The Achaemenid empire is discussed by Pierre Briant. Being the first unified empire reaching from the Indus to the Mediterranean, this empire was a decisive phase in the development of the ancient Near East. A high valuation of warrior qualities among the Persians involved not only prowess in battle but also how many sons one could engender. Indeed, records indicate that the king rewarded warriors for their high reproduction rates with both gifts and promotion. The training, education, and upbringing of warriors in Persian society is extensively examined, as is the rise of the kardakes (elite infantry corps furnished by subject lands) under Darius III.
Kurt Raaflaub provides insight into two of the three “military revolutions” in Greek history: the evolution of hoplite warfare and its relation to the rise of the polis in the eighth to sixth centuries B.C.E., and the emergence of naval warfare with its connections to imperialism and democracy in Athens in the fifth century B.C.E. The development of the phalanx and the conflicts between Sparta and Athens are discussed. Warfare was revolutionized in the fifth century B.C.E. when Athens developed a large-scale naval presence. Raaflaub indicates how this development and its accompanying transformations contributed decisively to the rise of democracy in Athenian society.
Charles D. Hamilton discusses the third of the “military revolutions” in Greek history: the transformation of warfare in the late fifth and especially the fourth century B.C.E. with the rise of the Macedonian state. Philip II and his son Alexander the Great regarded the monarchy as the central and single most importance institution. The rise of the sarissa, a thrusting spear much longer than the hoplite spear, transformed infantry formation and required extensive training in its use and effectiveness. Loyalty and commitment to the king, excellent training, and superb and uniform equipment were the secrets of the Macedonian success. It was the appearance of the more flexible Roman formation, with its ability to fight over rough, broken terrain, that brought an end to the dominance of Hellenistic phalanx warfare.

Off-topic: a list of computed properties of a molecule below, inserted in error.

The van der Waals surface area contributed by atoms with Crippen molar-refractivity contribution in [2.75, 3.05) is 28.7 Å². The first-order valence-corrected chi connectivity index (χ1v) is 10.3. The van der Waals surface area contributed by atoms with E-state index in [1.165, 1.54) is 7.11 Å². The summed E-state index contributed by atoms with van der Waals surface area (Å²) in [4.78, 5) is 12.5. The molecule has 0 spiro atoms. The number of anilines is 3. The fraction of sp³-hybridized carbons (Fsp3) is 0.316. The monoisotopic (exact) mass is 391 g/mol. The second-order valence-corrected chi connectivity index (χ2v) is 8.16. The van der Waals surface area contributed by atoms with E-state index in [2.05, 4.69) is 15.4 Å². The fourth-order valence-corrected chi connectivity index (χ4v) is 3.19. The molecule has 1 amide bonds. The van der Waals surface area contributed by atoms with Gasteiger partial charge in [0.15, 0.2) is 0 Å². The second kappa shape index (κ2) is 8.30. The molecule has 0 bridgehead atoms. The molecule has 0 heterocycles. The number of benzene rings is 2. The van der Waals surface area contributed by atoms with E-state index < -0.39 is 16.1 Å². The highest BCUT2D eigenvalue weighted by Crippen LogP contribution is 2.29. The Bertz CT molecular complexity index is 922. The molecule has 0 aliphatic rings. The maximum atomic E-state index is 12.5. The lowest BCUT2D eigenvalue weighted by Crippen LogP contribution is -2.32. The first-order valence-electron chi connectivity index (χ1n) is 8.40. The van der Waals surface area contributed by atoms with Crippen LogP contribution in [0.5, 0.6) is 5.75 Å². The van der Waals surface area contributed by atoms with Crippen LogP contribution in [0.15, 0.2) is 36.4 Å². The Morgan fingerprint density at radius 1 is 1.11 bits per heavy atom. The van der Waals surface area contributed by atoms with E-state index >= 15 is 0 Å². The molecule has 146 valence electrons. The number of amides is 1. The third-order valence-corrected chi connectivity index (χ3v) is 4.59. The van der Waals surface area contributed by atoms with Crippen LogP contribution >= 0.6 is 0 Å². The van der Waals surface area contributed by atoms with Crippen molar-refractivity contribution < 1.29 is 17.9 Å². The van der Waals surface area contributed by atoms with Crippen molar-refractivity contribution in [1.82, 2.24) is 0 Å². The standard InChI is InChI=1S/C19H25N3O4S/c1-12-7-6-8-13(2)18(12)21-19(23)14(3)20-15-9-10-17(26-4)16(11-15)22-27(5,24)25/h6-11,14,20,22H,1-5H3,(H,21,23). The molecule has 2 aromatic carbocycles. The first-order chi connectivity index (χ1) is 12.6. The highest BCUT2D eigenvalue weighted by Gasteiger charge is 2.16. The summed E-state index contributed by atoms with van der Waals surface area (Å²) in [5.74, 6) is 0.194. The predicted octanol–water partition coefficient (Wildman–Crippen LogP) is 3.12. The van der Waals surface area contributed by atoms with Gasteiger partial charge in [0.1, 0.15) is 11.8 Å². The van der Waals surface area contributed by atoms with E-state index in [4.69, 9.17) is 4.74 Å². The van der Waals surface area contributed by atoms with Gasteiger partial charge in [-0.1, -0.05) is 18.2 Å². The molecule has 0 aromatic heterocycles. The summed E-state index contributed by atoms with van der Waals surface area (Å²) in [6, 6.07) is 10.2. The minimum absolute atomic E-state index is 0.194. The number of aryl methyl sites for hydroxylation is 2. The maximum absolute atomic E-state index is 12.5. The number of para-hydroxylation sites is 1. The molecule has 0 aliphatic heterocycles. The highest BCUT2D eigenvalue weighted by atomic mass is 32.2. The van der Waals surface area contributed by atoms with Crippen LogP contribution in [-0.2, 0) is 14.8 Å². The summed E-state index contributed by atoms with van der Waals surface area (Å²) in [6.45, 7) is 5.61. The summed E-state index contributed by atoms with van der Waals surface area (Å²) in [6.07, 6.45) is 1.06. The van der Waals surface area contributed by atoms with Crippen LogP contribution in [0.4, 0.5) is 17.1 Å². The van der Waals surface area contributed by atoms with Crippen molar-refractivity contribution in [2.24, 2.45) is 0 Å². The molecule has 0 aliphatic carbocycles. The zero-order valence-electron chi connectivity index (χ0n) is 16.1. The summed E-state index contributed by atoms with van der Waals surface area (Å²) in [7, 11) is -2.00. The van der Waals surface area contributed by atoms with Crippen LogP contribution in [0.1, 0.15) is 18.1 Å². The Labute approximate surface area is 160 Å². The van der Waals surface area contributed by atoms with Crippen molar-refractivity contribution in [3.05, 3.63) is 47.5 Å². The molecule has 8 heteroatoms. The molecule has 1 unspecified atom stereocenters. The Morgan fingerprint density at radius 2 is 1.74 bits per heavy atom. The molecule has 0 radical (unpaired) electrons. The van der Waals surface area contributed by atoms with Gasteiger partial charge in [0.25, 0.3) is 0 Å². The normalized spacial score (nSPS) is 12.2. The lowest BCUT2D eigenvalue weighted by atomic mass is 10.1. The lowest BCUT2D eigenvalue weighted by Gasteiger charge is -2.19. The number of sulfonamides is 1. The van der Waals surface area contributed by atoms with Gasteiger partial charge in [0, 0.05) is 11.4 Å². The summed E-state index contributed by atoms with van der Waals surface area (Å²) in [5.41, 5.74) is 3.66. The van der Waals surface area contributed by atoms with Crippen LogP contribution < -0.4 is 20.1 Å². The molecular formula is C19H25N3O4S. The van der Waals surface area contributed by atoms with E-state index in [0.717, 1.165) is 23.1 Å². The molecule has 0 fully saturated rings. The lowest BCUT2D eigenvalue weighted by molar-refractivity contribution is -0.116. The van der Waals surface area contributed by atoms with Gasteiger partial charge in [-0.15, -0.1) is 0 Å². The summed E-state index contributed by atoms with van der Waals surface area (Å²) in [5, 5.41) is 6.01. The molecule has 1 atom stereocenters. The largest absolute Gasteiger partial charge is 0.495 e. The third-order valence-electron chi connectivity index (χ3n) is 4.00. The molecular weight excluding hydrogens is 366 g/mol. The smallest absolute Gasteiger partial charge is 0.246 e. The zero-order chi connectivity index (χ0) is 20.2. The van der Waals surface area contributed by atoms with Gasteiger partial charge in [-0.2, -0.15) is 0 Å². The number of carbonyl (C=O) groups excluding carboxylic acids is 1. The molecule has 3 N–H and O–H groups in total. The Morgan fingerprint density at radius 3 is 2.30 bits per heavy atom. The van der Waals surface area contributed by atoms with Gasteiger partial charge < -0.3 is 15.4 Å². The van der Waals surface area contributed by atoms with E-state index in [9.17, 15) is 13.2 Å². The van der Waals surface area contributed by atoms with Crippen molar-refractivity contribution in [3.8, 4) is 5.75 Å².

Nathan Rosenstein provides background into the history of Republican Rome. The city’s conquest of Veii in the fifth century B.C.E., and a network of alliances that tripled its military manpower, set the stage for Caesar’s conquests in the first century B.C.E. The development of a new elite, the nobilitas, for whom war played a vital role, provided Rome with the most effective infantry the ancient world ever knew, both with the manipular army and especially with the cohort army. With the death of Caesar and the rise of Octavian (Augustus), the true might of Rome reached its zenith.
The Roman Empire and its developments in warfare are examined by Brian Campbell. Campbell discusses the organization of the imperial army, its divisions and units, and the perks of military service. The integration of Roman armies into conquered or subject societies is extensively examined, particularly how the intermarriage of Roman officers with local women encouraged the development of towns and culture far from Rome itself. With the division of the empire into a western and eastern half, Rome found itself isolated from the growing importance of Constantinople as the imperial center, and in the path of “barbarian” tribes and their conquering forces.
John Haldon examines the Byzantine world from the fourth to the fifteenth century C.E. The territorial and religious constructions of the Roman state during this time period are introduced. The Byzantine army essentially went through a series of defensive and offensive phases due to threats from the outside. By the sixth century, mobile field forces and stationary frontier units comprised the bulk of the defenses. Haldon spends considerable time on the topic of the soldier in Byzantine society and the growing role of recruitment and maintenance for the state. The rise of the once-subordinate and dependent state elite as a semi-independent social class challenged the state for the control of resources by the end of the eleventh century C.E.
Early medieval Europe from ca. 400-ca. 900 C.E. is taken up by Bernard S. Bachrach. Two subperiods are examined. First is the age of the Romano-German successor states before the Islamic conquests, and second is the Carolingian world, from its origins to its dissolution in the early tenth century. The civitas was the basis for political, social, and economic organization during this period as it had been during the Roman period. Generally, early medieval Europe went from a defensive stance with large fortified cities, to an offensive stance with the Carolingians, and then back to a defensive stance when the Muslims, Vikings, and others became a threat. Bachrach discusses the defense of fortifications from a manpower point of view, and how sieges became the main military offense of armies.